Trial Comparing Infliximab and Infliximab and Azathioprine in the Treatment of Patients With Crohn's Disease naï¿½ve to Both Immunomodulators and Biologic Therapy (Study of Biologic and Immunomodulator Naive Patients in Chrohn's Disease: SONIC
The purpose of this study is to assess the safety and effectiveness of three different treatments for patients with Crohn's disease who have not responded to previous treatment with a group of drugs commonly used to treat Crohn's Disease (5-ASA) and corticosteroids. Patients will receive either infliximab (a drug used to treat autoimmune diseases) or azathioprine (an immunosuppressant or drug used to suppress the immune system) or a combination of both for up to 34 weeks. This research study will involve approximately 500 patients. The main study involves up to 34 weeks (approximately 8 months). A study extension of an additional 20 weeks (approximately 5 months) is optional for patients who successfully complete the main study. A country-specific study extension of open label infliximab treatment for an additional 1 year is optional for patients who successfully complete the main study extension.
Crohn's disease is characterized by inflammation (the changes that happen when tissues in the body are injured) and ulceration (open sores) of the intestines. Crohn's disease is treated with medications that decrease inflammation, and reduce diarrhea, abdominal pain and other symptoms of Crohn's disease. In addition, Crohn's disease can be treated with medications that suppress the immune system (the body system involved in inflammation and infections) or with surgery. This study will investigate the effectiveness of infliximab and azathioprine in the treatment of patients with moderate-to-severe Crohn's disease. Infliximab is currently approved by the FDA for the treatment of both Crohn's disease and rheumatoid arthritis. Azathioprine, which is an investigational drug, has not been approved by the FDA for the treatment of Crohn's disease, but it is a well-established therapy that has been used for many years to treat Crohn's disease. This study seeks to determine whether infliximab, azathioprine, or the combination of both drugs would be the most appropriate treatment for Crohn's disease patients who have not responded well to certain drugs called 5-ASA drugs (e.g. Asacol, Pentasa, sulfasalazine) and/or require frequent treatment with corticosteroids.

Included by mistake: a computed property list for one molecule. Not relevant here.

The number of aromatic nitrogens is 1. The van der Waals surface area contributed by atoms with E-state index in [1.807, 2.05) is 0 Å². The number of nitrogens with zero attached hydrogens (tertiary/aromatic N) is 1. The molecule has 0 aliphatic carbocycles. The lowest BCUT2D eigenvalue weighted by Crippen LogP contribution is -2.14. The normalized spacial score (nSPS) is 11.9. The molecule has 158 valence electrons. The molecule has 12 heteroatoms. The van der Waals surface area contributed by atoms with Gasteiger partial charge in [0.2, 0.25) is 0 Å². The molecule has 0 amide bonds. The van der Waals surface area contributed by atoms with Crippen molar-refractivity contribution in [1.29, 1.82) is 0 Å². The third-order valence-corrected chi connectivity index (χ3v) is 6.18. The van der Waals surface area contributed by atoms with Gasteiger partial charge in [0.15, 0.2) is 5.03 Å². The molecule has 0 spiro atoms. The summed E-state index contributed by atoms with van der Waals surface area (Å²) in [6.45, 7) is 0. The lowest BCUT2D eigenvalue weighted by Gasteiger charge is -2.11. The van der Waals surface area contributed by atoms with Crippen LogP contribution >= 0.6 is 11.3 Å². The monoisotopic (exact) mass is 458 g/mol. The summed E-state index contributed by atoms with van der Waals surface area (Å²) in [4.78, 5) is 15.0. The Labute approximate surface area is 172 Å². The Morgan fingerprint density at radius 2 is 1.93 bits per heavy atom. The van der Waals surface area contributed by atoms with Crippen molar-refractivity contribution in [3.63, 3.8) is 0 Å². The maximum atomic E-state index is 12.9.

This research study will involve approximately 500 patients. Patients may participate in the main study for up to 34 weeks (approximately 8 months). During the main study, patients will be asked to visit the study center for 10 visits. If patients enroll into the extension of the study, the total time for participation may be up to 54 weeks (approximately 13 months). Patients enrolled in the Study Extension will be asked to visit the study center for an additional 5 visits. A country-specific (EU and Israel only), prospective, multi-center, open-label extension of the study will further evaluate the long-term safety and efficacy of scheduled maintenance therapy with infliximab in patients with Crohn's Disease. Patients who have completed treatment through Week 50 in the SONIC main study and who, in the opinion of the investigator, would benefit from infliximab treatment may enter the open-label extension. Patients will be randomly assigned to one of three treatment groups (either infliximab plus placebo capsules, infliximab plus azathioprine, or azathioprine plus placebo infusions - there is no possibility of being assigned to placebo only in this trial - patients will receive one or both of these medications) at the beginning of the study. Oral medication will be taken daily. There are 5 infusion (which will be either infliximab or placebo) visits during the main study.
Allocation: Randomized, Endpoint Classification: Safety/Efficacy Study, Intervention Model: Parallel Assignment, Masking: Double Blind (Subject, Investigator, Outcomes Assessor), Primary Purpose: Treatment
infliximab (IFX) placebo infusion; azathioprine (AZA) caps, infliximab infusion; AZA placebo caps, infliximab (IFX) infusion; azathioprine (AZA) caps
Centocor Ortho Biotech Services, L.L.C.
Results (where available)
- Source: http://clinicaltrials.gov/show/NCT00094458
- Information obtained from ClinicalTrials.gov on July 15, 2010
Medical and Biotech [MESH] Definitions
Use of any infusion therapy on an ambulatory, outpatient, or other non-institutionalized basis.
Misunderstanding among individuals, frequently research subjects, of scientific methods such as randomization and placebo controls.
Fluid propulsion systems driven mechanically, electrically, or osmotically that are used to inject (or infuse) over time agents into a patient or experimental animal; used routinely in hospitals to maintain a patent intravenous line, to administer antineoplastic agents and other drugs in thromboembolism, heart disease, diabetes mellitus (INSULIN INFUSION SYSTEMS is also available), and other disorders.
Portable or implantable devices for infusion of insulin. Includes open-loop systems which may be patient-operated or controlled by a pre-set program and are designed for constant delivery of small quantities of insulin, increased during food ingestion, and closed-loop systems which deliver quantities of insulin automatically based on an electronic glucose sensor.
An effect usually, but not necessarily, beneficial that is attributable to an expectation that the regimen will have an effect, i.e., the effect is due to the power of suggestion.
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